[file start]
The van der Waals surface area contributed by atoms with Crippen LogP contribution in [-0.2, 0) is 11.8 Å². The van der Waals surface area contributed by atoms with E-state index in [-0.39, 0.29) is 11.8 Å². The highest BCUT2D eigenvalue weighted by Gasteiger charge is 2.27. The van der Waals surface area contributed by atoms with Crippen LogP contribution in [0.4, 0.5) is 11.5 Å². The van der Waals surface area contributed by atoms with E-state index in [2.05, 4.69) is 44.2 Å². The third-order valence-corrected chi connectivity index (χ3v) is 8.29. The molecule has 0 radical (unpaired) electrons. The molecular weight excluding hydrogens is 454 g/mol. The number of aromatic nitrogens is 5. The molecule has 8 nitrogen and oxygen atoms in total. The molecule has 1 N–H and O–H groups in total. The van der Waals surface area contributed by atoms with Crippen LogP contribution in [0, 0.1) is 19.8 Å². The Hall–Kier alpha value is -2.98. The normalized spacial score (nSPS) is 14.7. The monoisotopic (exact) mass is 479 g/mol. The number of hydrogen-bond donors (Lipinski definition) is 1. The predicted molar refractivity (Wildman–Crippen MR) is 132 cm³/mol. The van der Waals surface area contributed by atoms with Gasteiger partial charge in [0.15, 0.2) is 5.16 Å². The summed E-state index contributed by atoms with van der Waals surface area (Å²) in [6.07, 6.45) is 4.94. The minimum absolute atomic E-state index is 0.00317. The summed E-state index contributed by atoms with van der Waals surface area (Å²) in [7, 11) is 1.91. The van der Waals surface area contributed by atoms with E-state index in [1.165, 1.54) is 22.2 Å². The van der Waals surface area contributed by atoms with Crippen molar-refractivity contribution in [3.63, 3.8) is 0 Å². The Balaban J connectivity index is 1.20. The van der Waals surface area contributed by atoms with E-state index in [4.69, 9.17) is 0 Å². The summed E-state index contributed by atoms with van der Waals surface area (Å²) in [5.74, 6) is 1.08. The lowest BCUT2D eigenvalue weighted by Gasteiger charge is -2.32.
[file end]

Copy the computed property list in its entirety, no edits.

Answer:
The van der Waals surface area contributed by atoms with Crippen LogP contribution in [-0.2, 0) is 11.8 Å². The van der Waals surface area contributed by atoms with E-state index in [-0.39, 0.29) is 11.8 Å². The highest BCUT2D eigenvalue weighted by Gasteiger charge is 2.27. The van der Waals surface area contributed by atoms with Crippen LogP contribution in [0.4, 0.5) is 11.5 Å². The van der Waals surface area contributed by atoms with E-state index in [2.05, 4.69) is 44.2 Å². The third-order valence-corrected chi connectivity index (χ3v) is 8.29. The molecule has 0 radical (unpaired) electrons. The molecular weight excluding hydrogens is 454 g/mol. The number of aromatic nitrogens is 5. The molecule has 8 nitrogen and oxygen atoms in total. The molecule has 1 N–H and O–H groups in total. The van der Waals surface area contributed by atoms with Crippen LogP contribution in [0, 0.1) is 19.8 Å². The Hall–Kier alpha value is -2.98. The normalized spacial score (nSPS) is 14.7. The monoisotopic (exact) mass is 479 g/mol. The number of hydrogen-bond donors (Lipinski definition) is 1. The predicted molar refractivity (Wildman–Crippen MR) is 132 cm³/mol. The van der Waals surface area contributed by atoms with Gasteiger partial charge in [0.15, 0.2) is 5.16 Å². The summed E-state index contributed by atoms with van der Waals surface area (Å²) in [6.07, 6.45) is 4.94. The minimum absolute atomic E-state index is 0.00317. The summed E-state index contributed by atoms with van der Waals surface area (Å²) in [7, 11) is 1.91. The van der Waals surface area contributed by atoms with E-state index in [1.165, 1.54) is 22.2 Å². The van der Waals surface area contributed by atoms with Crippen molar-refractivity contribution in [3.63, 3.8) is 0 Å². The Balaban J connectivity index is 1.20. The van der Waals surface area contributed by atoms with E-state index in [4.69, 9.17) is 0 Å². The summed E-state index contributed by atoms with van der Waals surface area (Å²) in [5.74, 6) is 1.08. The lowest BCUT2D eigenvalue weighted by Gasteiger charge is -2.32.